Our next step in the adaptation was to decide which of the several stories that are told in the book we could tell on the screen without diverting the audience’s interest from one line to another … We retained only such of the story of Kitty and Levin as crossed the story of Anna and Vronsky. We naturally eliminated most of the discussions about the agricultural and economic problems of Russia of the day, considering these of little interest to the large part of our audience who came to see Greta Garbo as Anna Karenina and Fredric March as Vronsky.

From this point on, it became a matter of the careful selection and editing of Tolstoi’s scenes, with a surprising little amount of original writing necessary … I like to think that we retained the literary quality and the greater part of the poignant story of a woman torn between two equal loves and doomed to tragedy whichever one she chose.

To: Mrs Kate Corbaley
June 3, 1935 (an interesting context for this letter is Selznick’s lifelong love of Charles Dickens, books he devoured as a child. He said later on in life that he could point out punctuation errors in new editions of Dickens’ novels, so well did he know all of those books.)

It is amazing that Dickens had so many brilliant characters in David Copperfield and practically none in A Tale of Two Cities, and herein lies the difficulty. The book is sheer melodrama and when the scenes are put on the screen, minus Dickens’s brilliant narrative passages, the mechanics of melodramtic construction are inclined to be more than apparent, and, in fact, to creak. Don’t think that I am for a minute trying to run down one of the greatest books in the English language. I am simply trying to point out to you the difficulties of getting the Dickens feeling, within our limitations of being able to put on the screen only action and dialogue scenes, without Dickens’s comments as narrator. I am still trying my hardest and think that when I get all through, the picture will be a job of which I will be proud – but it is and will be entirely different from David Copperfield.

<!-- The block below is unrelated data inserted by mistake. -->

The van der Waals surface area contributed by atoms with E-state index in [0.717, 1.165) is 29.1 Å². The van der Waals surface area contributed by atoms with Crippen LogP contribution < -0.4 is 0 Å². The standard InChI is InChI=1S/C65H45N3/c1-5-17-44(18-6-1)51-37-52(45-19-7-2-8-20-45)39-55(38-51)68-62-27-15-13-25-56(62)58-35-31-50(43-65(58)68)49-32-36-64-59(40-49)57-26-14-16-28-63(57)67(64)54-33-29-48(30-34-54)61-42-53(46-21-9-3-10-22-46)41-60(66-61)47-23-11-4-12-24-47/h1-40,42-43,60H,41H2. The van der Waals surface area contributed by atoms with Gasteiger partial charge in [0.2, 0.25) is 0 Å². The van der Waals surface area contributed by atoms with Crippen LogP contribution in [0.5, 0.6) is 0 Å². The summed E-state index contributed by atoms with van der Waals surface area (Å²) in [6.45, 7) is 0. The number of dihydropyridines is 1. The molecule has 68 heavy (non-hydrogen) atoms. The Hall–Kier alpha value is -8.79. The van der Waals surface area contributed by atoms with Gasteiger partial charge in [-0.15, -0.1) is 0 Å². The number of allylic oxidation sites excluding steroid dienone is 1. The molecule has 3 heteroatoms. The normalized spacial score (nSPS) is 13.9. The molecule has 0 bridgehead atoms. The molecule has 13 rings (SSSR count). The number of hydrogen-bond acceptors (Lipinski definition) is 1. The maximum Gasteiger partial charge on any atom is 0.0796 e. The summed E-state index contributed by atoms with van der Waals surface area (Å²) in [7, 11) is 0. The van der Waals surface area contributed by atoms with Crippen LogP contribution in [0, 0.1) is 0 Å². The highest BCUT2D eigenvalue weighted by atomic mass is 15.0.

My study of the book led me to what may seem strange choices for the writing an direction, but these strange choices were deliberate. Since the picture is melodrama, it must have pace and it must “pack a wallop”. These, I think, Conway can give us as well as almost anyone I knew – as witnessed by his work on Viva Villa! Furthermore, I think he has a knack of bringing people to life on the screen, while the dialogue is on the stilted side. (I fought for many months to get the actual phrases out of David Copperfield into the picture, and I have been fighting similarly on Two Cities, but the difference is that the dialogue of the latter, if you will read it aloud, is not filled with nearly the humanity, or nearly the naturalness.

As to Sam Behrman, I think he is one of the best of American dialogue writers. Futhermore, he is an extremely literate and cultured man, with an appreciation of fine things and a respect for the integrity of a classic – more than ninety per cent more than all the writers I know. He can be counted upon to give me literacy that wiol match. On top of this, he is especially equipped, in my opinion, to give us the rather sardonic note in [Sidney] Carton.

Mr. Nicholas M. Schenck
Metro-Goldwyn-Mayer, Inc.
October 3, 1935

I should like also to call to your attention the danger of treating this picture [Tale of Two Cities] as just another [Ronald] Colman starring vehicle. Granted that Colman is a big star; that any picture with him achieves a good gross; A Tale of Two Cities, even badly produced, would completely dwarf the importance of any star … The picture is beautifully produced. If I do not say this, no one else in the organization will. It has been splendidly directed by Jack Conway; and Colman is at his very top. Further, bear in mind that the book of A Tale of two Cities would without Colman have a potential drawing power equaled only by David Copperfield, Little Women, and The Count of Monte Cristo among the films of recent years because only these books have an even comparable place in the affections of the reading public. This is no modern best seller of which one hundred thousand copies have been published, but a book that is revered by millions – yes, and tens of millions of people here and abroad.

To: Mr. Richard Boleslawski
[Director of The Garden of Allah]
April 14, 1936